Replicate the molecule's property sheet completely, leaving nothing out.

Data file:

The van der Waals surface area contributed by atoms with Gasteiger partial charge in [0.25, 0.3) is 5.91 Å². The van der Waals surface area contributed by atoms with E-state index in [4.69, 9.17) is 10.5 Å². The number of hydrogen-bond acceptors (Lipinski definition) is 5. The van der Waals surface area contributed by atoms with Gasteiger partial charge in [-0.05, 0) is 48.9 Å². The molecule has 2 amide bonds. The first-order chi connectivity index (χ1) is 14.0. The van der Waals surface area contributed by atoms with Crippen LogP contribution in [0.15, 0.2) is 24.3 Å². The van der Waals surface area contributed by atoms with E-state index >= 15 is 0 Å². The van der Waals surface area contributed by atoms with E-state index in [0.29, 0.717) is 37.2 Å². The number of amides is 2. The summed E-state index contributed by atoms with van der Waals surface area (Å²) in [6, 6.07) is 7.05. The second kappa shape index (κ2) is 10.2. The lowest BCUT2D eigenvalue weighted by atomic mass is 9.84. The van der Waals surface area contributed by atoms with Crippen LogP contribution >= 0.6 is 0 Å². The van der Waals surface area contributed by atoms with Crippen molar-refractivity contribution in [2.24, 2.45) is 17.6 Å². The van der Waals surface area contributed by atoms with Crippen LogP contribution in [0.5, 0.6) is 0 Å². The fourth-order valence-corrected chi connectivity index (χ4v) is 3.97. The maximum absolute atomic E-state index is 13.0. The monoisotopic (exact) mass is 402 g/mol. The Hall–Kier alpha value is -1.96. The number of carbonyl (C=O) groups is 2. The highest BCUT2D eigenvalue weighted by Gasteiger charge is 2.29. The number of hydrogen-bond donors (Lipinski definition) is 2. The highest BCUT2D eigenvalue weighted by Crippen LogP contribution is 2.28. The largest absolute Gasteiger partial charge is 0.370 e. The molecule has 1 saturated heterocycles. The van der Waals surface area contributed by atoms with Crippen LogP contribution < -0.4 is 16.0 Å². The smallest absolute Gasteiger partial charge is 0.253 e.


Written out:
The van der Waals surface area contributed by atoms with Gasteiger partial charge in [0.25, 0.3) is 5.91 Å². The van der Waals surface area contributed by atoms with E-state index in [4.69, 9.17) is 10.5 Å². The number of hydrogen-bond acceptors (Lipinski definition) is 5. The van der Waals surface area contributed by atoms with Gasteiger partial charge in [-0.05, 0) is 48.9 Å². The molecule has 2 amide bonds. The first-order chi connectivity index (χ1) is 14.0. The van der Waals surface area contributed by atoms with Crippen LogP contribution in [0.15, 0.2) is 24.3 Å². The van der Waals surface area contributed by atoms with E-state index >= 15 is 0 Å². The van der Waals surface area contributed by atoms with E-state index in [0.29, 0.717) is 37.2 Å². The number of amides is 2. The summed E-state index contributed by atoms with van der Waals surface area (Å²) in [6, 6.07) is 7.05. The second kappa shape index (κ2) is 10.2. The lowest BCUT2D eigenvalue weighted by atomic mass is 9.84. The van der Waals surface area contributed by atoms with Crippen LogP contribution >= 0.6 is 0 Å². The van der Waals surface area contributed by atoms with Crippen molar-refractivity contribution in [2.24, 2.45) is 17.6 Å². The van der Waals surface area contributed by atoms with Crippen LogP contribution in [0.5, 0.6) is 0 Å². The fourth-order valence-corrected chi connectivity index (χ4v) is 3.97. The maximum absolute atomic E-state index is 13.0. The monoisotopic (exact) mass is 402 g/mol. The Hall–Kier alpha value is -1.96. The number of carbonyl (C=O) groups is 2. The highest BCUT2D eigenvalue weighted by Gasteiger charge is 2.29. The number of hydrogen-bond donors (Lipinski definition) is 2. The highest BCUT2D eigenvalue weighted by Crippen LogP contribution is 2.28. The largest absolute Gasteiger partial charge is 0.370 e. The molecule has 1 saturated heterocycles. The van der Waals surface area contributed by atoms with Crippen LogP contribution < -0.4 is 16.0 Å². The smallest absolute Gasteiger partial charge is 0.253 e.